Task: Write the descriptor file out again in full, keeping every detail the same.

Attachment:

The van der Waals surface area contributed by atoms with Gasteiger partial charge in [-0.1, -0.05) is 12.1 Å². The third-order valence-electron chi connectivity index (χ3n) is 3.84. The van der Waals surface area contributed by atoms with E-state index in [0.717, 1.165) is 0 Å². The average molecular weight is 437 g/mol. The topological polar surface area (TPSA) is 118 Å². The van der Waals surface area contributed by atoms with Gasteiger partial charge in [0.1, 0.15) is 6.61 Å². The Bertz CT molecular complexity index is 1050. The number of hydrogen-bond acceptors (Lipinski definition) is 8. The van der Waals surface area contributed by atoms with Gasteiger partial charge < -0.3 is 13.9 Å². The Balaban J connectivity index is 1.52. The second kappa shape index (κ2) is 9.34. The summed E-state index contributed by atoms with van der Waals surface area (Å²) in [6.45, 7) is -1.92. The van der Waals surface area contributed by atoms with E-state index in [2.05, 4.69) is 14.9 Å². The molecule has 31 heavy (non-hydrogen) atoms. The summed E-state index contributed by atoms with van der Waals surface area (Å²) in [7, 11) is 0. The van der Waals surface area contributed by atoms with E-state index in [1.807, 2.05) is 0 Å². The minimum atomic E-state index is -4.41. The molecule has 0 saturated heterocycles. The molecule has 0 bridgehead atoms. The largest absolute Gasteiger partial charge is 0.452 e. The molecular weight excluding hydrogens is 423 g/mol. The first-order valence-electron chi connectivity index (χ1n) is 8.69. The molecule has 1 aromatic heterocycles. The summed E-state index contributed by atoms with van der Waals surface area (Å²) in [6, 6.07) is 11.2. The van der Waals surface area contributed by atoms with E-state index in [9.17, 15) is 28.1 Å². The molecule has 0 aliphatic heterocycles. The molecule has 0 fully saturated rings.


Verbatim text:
The van der Waals surface area contributed by atoms with Gasteiger partial charge in [-0.1, -0.05) is 12.1 Å². The third-order valence-electron chi connectivity index (χ3n) is 3.84. The van der Waals surface area contributed by atoms with E-state index in [0.717, 1.165) is 0 Å². The average molecular weight is 437 g/mol. The topological polar surface area (TPSA) is 118 Å². The van der Waals surface area contributed by atoms with Gasteiger partial charge in [0.1, 0.15) is 6.61 Å². The Bertz CT molecular complexity index is 1050. The number of hydrogen-bond acceptors (Lipinski definition) is 8. The van der Waals surface area contributed by atoms with Gasteiger partial charge < -0.3 is 13.9 Å². The Balaban J connectivity index is 1.52. The second kappa shape index (κ2) is 9.34. The summed E-state index contributed by atoms with van der Waals surface area (Å²) in [6.45, 7) is -1.92. The van der Waals surface area contributed by atoms with E-state index in [2.05, 4.69) is 14.9 Å². The molecule has 31 heavy (non-hydrogen) atoms. The summed E-state index contributed by atoms with van der Waals surface area (Å²) in [7, 11) is 0. The van der Waals surface area contributed by atoms with E-state index in [1.807, 2.05) is 0 Å². The minimum atomic E-state index is -4.41. The molecule has 0 saturated heterocycles. The molecule has 0 bridgehead atoms. The largest absolute Gasteiger partial charge is 0.452 e. The molecular weight excluding hydrogens is 423 g/mol. The first-order valence-electron chi connectivity index (χ1n) is 8.69. The molecule has 1 aromatic heterocycles. The summed E-state index contributed by atoms with van der Waals surface area (Å²) in [6, 6.07) is 11.2. The van der Waals surface area contributed by atoms with E-state index in [9.17, 15) is 28.1 Å². The molecule has 0 aliphatic heterocycles. The molecule has 0 fully saturated rings.